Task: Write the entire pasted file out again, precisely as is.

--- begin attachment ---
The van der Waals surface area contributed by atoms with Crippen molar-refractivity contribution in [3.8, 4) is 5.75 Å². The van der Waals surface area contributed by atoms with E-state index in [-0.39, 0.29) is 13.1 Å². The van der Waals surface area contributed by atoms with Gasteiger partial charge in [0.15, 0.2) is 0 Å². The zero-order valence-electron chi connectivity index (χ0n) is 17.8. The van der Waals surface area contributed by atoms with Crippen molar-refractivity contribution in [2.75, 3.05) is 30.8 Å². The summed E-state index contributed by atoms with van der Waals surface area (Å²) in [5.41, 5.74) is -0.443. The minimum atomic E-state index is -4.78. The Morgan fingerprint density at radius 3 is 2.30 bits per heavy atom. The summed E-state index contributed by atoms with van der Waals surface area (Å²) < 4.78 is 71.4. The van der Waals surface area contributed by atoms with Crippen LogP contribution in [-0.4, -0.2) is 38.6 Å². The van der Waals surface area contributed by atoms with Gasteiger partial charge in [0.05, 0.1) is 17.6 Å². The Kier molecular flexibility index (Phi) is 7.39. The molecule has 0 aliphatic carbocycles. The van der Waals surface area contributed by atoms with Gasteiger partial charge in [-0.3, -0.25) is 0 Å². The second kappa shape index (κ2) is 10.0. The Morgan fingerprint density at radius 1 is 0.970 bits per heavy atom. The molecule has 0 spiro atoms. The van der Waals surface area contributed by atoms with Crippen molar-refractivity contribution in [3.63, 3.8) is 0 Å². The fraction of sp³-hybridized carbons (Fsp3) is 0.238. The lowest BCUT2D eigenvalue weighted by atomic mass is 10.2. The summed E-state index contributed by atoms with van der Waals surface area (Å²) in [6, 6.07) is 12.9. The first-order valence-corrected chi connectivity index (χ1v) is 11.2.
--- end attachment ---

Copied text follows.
The van der Waals surface area contributed by atoms with Crippen molar-refractivity contribution in [3.8, 4) is 5.75 Å². The van der Waals surface area contributed by atoms with E-state index in [-0.39, 0.29) is 13.1 Å². The van der Waals surface area contributed by atoms with Gasteiger partial charge in [0.15, 0.2) is 0 Å². The zero-order valence-electron chi connectivity index (χ0n) is 17.8. The van der Waals surface area contributed by atoms with Crippen molar-refractivity contribution in [2.75, 3.05) is 30.8 Å². The summed E-state index contributed by atoms with van der Waals surface area (Å²) in [5.41, 5.74) is -0.443. The minimum atomic E-state index is -4.78. The Morgan fingerprint density at radius 3 is 2.30 bits per heavy atom. The summed E-state index contributed by atoms with van der Waals surface area (Å²) < 4.78 is 71.4. The van der Waals surface area contributed by atoms with Crippen LogP contribution in [-0.4, -0.2) is 38.6 Å². The van der Waals surface area contributed by atoms with Gasteiger partial charge in [0.05, 0.1) is 17.6 Å². The Kier molecular flexibility index (Phi) is 7.39. The molecule has 0 aliphatic carbocycles. The van der Waals surface area contributed by atoms with Gasteiger partial charge in [-0.3, -0.25) is 0 Å². The second kappa shape index (κ2) is 10.0. The Morgan fingerprint density at radius 1 is 0.970 bits per heavy atom. The molecule has 0 spiro atoms. The van der Waals surface area contributed by atoms with Crippen molar-refractivity contribution in [3.63, 3.8) is 0 Å². The fraction of sp³-hybridized carbons (Fsp3) is 0.238. The lowest BCUT2D eigenvalue weighted by atomic mass is 10.2. The summed E-state index contributed by atoms with van der Waals surface area (Å²) in [6, 6.07) is 12.9. The first-order valence-corrected chi connectivity index (χ1v) is 11.2.